I accidentally came across Phil bloom as I began to research DSLRs as movie making tools. I now realize he has become an unexpected guru of the DSLR video world. I can understand why... not only does he know his stuff, he actually knows how to create beautiful imagery and meaningful tests that real world people can understand and visually see. To cap it all, he seems remarkably down to earth. I have time and respect for Phil Bloom.

If you saw an earlier post you read I was taking baby steps in looking at the Canon 7D for video. It still looks great for a low budget job. But as we all know, the Canon 5D MK ii is what us mortals dream about... well, that was until I saw the Sony F3! Phil Bloom brilliantly shows us why the F3 is such a gorgeous camera. Even on these web clips you can see the F3 blows away the Sony FS100 and MK ii in quality. It is simply stunning in image quality. Should be at over $20,000 a pop! But is the extra quality worth the extra? Only you, your project and your wallet will know. For me, I can't even afford a Canon 7D. But as a former large format professional landscape photographer, I know quality when I see it.

Check out Phil Bloom's site. It is bloomin good. Would love to do his London workshop this July...

Here is a comparison test Bloom did between the Sony F3, Sony FS100 and Canon 5D Mark ii. The low light tests on his father are stunning.

AF100 vs F3 vs FS100 Part 1: The Real World from Philip Bloom on Vimeo.

Tuesday, 7 June 2011

Another Michael Mann tribute compilation

Found this as a featured YouTube video - yet another Michael Mann tribute - and why not? If I say this video ends (suitably?) with a scene from Heat you will have completely the wrong one in your mind! Watch to the end to find out if you guessed right.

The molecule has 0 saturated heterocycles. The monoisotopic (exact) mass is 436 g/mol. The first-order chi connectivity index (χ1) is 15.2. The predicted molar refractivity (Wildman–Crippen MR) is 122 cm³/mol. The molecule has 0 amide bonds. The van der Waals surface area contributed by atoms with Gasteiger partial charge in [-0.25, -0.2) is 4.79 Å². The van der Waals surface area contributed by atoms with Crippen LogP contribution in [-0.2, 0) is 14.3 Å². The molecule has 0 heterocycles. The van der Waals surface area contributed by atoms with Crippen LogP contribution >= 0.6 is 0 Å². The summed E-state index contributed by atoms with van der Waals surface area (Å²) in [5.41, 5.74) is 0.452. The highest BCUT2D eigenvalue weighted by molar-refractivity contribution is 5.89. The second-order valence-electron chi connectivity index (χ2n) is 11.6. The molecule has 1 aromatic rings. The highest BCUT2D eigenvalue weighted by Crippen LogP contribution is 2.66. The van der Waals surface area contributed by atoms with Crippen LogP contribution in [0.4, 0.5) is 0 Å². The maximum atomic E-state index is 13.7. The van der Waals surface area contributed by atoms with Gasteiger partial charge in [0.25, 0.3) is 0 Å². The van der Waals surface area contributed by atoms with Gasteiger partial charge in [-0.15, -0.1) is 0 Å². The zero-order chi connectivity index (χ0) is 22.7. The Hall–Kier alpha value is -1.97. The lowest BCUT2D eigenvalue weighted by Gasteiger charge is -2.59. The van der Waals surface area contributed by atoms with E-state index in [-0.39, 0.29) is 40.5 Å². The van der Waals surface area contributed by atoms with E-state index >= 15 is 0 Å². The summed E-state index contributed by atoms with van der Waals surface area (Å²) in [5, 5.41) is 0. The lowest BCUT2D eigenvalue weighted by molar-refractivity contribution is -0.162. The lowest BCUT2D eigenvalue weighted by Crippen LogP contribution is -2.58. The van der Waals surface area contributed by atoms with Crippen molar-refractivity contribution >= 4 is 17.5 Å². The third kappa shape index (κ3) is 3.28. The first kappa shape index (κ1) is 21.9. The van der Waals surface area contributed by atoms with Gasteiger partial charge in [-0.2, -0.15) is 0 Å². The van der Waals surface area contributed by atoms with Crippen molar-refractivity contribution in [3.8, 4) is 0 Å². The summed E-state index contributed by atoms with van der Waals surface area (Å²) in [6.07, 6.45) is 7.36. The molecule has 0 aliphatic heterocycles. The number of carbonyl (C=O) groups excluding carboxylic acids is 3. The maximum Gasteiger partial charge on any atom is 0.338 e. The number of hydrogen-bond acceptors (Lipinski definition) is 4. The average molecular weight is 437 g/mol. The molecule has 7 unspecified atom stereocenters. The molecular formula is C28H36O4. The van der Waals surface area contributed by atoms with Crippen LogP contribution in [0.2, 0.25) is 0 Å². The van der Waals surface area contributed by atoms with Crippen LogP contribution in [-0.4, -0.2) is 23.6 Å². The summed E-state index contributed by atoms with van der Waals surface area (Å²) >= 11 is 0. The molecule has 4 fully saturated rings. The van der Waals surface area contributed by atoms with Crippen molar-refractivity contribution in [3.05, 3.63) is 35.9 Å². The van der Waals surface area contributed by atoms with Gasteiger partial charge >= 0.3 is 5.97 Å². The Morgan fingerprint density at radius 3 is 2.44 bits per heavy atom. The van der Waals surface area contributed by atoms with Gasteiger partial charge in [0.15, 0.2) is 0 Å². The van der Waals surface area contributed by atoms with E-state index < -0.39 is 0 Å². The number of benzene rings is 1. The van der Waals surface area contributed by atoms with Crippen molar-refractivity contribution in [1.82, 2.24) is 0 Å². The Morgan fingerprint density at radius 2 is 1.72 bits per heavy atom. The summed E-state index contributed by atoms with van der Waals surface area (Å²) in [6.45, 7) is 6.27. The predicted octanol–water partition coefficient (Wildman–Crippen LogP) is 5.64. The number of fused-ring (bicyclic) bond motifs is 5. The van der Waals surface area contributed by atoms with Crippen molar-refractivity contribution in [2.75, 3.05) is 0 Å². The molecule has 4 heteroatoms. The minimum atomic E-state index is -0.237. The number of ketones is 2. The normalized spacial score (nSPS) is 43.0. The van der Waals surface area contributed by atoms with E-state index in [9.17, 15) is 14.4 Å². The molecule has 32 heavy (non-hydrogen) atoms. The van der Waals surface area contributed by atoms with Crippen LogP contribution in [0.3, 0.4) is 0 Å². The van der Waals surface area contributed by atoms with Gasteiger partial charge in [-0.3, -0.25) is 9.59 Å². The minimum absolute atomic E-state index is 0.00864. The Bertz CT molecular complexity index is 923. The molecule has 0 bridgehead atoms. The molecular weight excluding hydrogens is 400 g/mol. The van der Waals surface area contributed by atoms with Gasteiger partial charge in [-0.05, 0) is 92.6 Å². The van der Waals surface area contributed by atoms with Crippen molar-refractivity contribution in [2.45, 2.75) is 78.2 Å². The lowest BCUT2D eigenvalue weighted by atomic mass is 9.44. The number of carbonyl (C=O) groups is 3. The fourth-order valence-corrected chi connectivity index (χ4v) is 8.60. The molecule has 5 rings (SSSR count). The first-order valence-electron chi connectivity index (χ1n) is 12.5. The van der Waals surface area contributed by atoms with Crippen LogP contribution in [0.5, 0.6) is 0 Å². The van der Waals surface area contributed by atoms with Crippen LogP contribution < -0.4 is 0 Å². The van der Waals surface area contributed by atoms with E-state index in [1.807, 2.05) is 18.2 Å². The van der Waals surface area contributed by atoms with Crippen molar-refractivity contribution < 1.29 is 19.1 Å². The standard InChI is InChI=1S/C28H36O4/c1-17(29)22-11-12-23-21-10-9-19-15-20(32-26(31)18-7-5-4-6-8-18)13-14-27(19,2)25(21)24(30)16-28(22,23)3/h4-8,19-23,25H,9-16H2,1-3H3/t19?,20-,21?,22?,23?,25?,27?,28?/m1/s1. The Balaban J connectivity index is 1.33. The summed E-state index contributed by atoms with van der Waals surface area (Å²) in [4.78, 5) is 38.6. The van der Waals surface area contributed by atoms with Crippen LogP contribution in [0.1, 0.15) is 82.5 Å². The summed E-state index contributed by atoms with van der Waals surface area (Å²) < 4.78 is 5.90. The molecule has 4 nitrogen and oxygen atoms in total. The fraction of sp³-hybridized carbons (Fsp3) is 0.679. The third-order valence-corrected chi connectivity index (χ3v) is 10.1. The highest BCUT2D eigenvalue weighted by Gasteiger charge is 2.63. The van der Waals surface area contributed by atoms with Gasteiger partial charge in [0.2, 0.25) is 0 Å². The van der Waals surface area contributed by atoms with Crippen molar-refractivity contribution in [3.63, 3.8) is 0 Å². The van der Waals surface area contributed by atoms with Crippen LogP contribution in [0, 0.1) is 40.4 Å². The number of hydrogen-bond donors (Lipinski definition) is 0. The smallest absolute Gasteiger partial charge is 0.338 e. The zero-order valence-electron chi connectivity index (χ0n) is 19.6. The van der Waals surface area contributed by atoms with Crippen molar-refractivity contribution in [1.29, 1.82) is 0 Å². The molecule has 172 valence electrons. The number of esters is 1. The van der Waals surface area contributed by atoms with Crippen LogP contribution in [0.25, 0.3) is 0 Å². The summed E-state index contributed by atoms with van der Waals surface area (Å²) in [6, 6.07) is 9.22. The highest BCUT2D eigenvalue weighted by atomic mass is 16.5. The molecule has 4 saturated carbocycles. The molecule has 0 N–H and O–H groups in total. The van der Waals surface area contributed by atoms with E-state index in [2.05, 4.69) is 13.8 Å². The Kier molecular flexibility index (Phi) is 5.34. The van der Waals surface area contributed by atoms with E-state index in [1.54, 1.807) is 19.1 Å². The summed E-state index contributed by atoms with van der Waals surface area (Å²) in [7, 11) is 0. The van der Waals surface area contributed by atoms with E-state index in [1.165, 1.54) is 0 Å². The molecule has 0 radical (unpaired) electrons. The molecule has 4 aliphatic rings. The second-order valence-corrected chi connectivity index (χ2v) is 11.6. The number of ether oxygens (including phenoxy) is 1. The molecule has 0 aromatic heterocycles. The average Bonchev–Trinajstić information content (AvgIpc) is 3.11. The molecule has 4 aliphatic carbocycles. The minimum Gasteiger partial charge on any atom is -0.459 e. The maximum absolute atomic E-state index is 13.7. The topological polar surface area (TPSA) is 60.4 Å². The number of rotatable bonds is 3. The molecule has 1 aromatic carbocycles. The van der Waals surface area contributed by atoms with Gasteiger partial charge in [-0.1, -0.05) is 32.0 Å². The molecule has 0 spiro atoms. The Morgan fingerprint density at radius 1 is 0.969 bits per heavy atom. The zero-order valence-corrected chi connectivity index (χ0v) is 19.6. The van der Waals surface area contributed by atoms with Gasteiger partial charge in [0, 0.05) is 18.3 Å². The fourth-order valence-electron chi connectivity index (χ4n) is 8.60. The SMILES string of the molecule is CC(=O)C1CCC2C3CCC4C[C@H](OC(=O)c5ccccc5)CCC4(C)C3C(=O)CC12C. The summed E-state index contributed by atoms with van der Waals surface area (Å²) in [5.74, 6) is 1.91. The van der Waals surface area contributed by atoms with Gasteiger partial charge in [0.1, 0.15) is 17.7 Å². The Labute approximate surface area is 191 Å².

The tribute is poor in picture quality, but actually is well edited to the music (which wouldn't be my choice), though slightly lazy in places, which can be easily forgiven for the sheer length and number of clips. Does tend to focus on the violence aspect. Always fun to pick out favourite scenes.

Film directors [Michael Mann] are embracing TV

A good article from one of my favourite sources, the LA Times - quality writing and information.
Film directors are embracing TV
Then a new HBO script, set in the world of horse racing and penned by David Milch ("Deadwood," "NYPD Blue"), landed on Mann's desk. "I really didn't want to get back into television, but the script was just so damn good," Mann said of the series "Luck," which stars Dustin Hoffman and will air on HBO next year. "It was one of the best things anyone has ever given me to direct."
Read the full article here.

Michael Rooker on Michael Mann's L.A. Takedown & Heat

Michael Rooker
I noticed that an early role of yours was in the Michael Mann’s TV movie L.A. Take Down, which he later remade as Heat. I was curious what you though of Heat when you eventually saw it since its shockingly similar to the original?
Oh my God! You know that was a case where from the studio’s standpoint, they didn’t want any actors from the original. I was wondering why I wasn’t even able to see Michael. I couldn’t get an audition for Heat. And then I got the script and realized why. It was the same exact script, word for word, as the TV version. So, I was like, “OK I get it now. He doesn’t want anyone to know that it was a TV pilot and a failed one at that.” So I don’t blame him for trying to keep it under wraps. With the names that they had in the cast, I’m sure those guys didn’t know that it was a failed TV pilot when they decided to do it. But that’s not saying that it wasn’t good material. I would have loved to work with Michael again on that. Was it something I said? No, it was something I’d done. I was in the original. So nope, couldn’t do it.